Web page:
As kids, I’m sure all of us felt we were invincible. Jumping off flights of stairs, whizzing down hills at manic speeds on our bikes, or launching ourselves into the sky while swinging at the playground, daring gravity to pull us back down to earth. Scrapes, gashes, and blood were all part of life. We’d simply dust off the dirt caked onto our grazed knees and elbows, and hurdle right back into whatever destructive activity we were caught up in.
Even when we caught those epic colds, the ones where we couldn’t breathe because we were so stuffed up, and our fever had us sweating bullets through the sheets, we rode it out. We cried, whined and complained, but we usually (hopefully) had someone there to make and feed us soup or daal khichri (a mix of rice and lentils cooked to a soft mush that was easy to eat and packed with healthy goodness), to rub Vix on our chests, and to change our sheets regularly. The sickness always passed, and out we were again, rushing into life with everything we had.
We were not thinking about vitamins, or healthy living, or how drinking the right amount of milk would benefit us thirty years down the line. It never occurred to us that pizza for every single meal for an entire month doesn’t make sense. We were kids, and had our whole life ahead of us. We were superheros and gods.
Fast forward to my early 20s and not much had changed hah. The activities were a little different, but probably no less destructive. I still hadn’t learned to eat right, still wasn’t really exercising regularly, and the only time I took vitamins was when I binge bought bottles from GNC, swearing I was going to get on track. Sure I was sneezing a bit more when Spring arrived, but I was sure I was ok. I’d never had allergies before, how could I just develop them overnight? And sure I wasn’t as quick as I was before, but it was probably because I wasn’t always in sneakers. Those particular flats weren’t meant to run in you see.
Now here I am in my 30s. I have come to terms with the fact that I definitely have allergies, and that my inability to sprint has more to do with my wonky thyroid condition and age than it does with my shoes. Never have I felt older than I did after my daughter started to walk / run. Was I ever that young? Did I ever have that sort of confidence? My God, did I have that level of energy? It feels like a lifetime ago.
If you are a regular reader / browser, you know this is not the healthiest blog out there. This blog is about stories and indulgences. But as I look at my parents’ health fraught with heart attacks and high blood pressure, I have to wonder, should I at least try to make some healthy desserts? This was my first real try of subbing whole wheat flour instead of all purpose. The next iteration of this recipe might make use of honey rather than sugar, but we’ll see. Do I like this cookie more than, or even as much as my regular chocolate chip cookie? Or my Almond Toffee Chocolate Chip Cookie? No. But would I be willing to sub in this cookie now and then? Sure, why not. There’s a satisfaction that comes from the heartiness of the whole wheat flour. It adds a sort of nutty undertone. The cookie is also sturdy, so although I didn’t like it on its own, I loved it with milk. Somehow it seemed to hold more milk, so when you bit into the cookie, it was incredibly satisfying. I’ll let you guys bake up a batch and decide on your own. Definitely let me know what you think.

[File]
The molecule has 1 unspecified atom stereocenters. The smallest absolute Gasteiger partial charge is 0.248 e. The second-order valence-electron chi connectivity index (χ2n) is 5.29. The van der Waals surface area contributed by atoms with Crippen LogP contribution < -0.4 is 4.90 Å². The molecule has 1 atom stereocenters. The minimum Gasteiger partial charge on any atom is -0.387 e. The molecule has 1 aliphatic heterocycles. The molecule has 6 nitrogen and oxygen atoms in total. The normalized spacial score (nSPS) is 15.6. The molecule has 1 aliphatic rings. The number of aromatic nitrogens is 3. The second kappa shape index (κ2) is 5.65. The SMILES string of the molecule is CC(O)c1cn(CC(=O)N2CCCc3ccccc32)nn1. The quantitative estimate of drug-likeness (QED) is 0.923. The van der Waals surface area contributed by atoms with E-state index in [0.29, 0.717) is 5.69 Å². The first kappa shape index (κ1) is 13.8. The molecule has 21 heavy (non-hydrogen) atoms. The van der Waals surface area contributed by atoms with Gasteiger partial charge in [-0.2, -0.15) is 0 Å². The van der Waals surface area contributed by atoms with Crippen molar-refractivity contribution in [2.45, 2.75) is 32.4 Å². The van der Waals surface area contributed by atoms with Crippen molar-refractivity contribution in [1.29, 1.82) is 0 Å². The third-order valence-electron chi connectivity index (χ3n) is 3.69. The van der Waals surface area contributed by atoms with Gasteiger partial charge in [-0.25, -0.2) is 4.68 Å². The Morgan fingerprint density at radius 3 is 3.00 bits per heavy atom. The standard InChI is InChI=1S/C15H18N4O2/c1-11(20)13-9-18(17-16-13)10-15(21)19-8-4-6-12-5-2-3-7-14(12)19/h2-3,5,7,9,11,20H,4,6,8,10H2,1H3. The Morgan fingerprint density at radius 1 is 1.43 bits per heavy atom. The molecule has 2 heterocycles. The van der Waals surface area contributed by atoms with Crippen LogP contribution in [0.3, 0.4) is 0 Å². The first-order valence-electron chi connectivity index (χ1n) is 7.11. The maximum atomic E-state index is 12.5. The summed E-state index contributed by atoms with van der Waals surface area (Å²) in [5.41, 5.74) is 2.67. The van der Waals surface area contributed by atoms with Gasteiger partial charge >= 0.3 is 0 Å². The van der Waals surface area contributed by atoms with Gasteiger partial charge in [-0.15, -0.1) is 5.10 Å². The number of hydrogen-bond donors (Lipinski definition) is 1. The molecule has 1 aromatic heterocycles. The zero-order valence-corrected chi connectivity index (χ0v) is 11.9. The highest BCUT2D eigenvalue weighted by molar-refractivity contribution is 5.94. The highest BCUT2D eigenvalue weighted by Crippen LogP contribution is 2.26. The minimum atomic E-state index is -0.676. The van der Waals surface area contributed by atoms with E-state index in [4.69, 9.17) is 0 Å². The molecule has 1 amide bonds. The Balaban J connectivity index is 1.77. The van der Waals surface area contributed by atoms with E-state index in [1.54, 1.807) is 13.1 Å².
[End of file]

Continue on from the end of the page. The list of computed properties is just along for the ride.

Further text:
- 3 cups whole-wheat flour
- 1 1/2 teaspoons baking powder
- 1 teaspoon baking soda
- 1 1/2 teaspoons kosher salt
- 8 ounces (2 sticks) cold unsalted butter, cut into 1/2-inch pieces
- 1 cup dark brown sugar
- 1 cup sugar
- 2 eggs
- 2 teaspoons pure vanilla extract
- 8 ounces or about 1 1/3 cups bittersweet or semisweet chocolate chips (I used Ghiradelli)
- Place two racks in the upper and lower thirds of the oven and preheat to 350°F. Line two baking sheets with parchment.
- Add the butter and the sugars to the bowl of a standing mixer fitted with a paddle attachment. With the mixer on low speed, mix just until the butter and sugars are blended, about 2 minutes. Use a spatula to scrape down the sides of the bowl. Add the eggs one at a time, mixing until each is combined. Mix in the vanilla.
- Sift the dry ingredients into the bowl and blend on low speed until the flour is barely combined, about 30 seconds. Scrape down the sides and bottom of the bowl. Add the chocolate all at once to the batter. Mix on low speed until the chocolate is evenly combined. Use a spatula to scrape down the sides and bottom of the bowl, then scrape the batter out onto a work surface, and use your hands to fully incorporate all the ingredients.
- Scoop mounds of dough about 3 tablespoons in size onto the baking sheet, leaving 3 inches between them, or about 6 to a sheet. Bake the cookies for 16 to 20 minutes, rotating the sheets halfway through, until the cookies are evenly dark brown.
- Transfer the cookies, still on the parchment, to the counter to cool, and repeat with the remaining dough. Enjoy with a large glass of milk. They'll keep in an airtight container for up to 3 days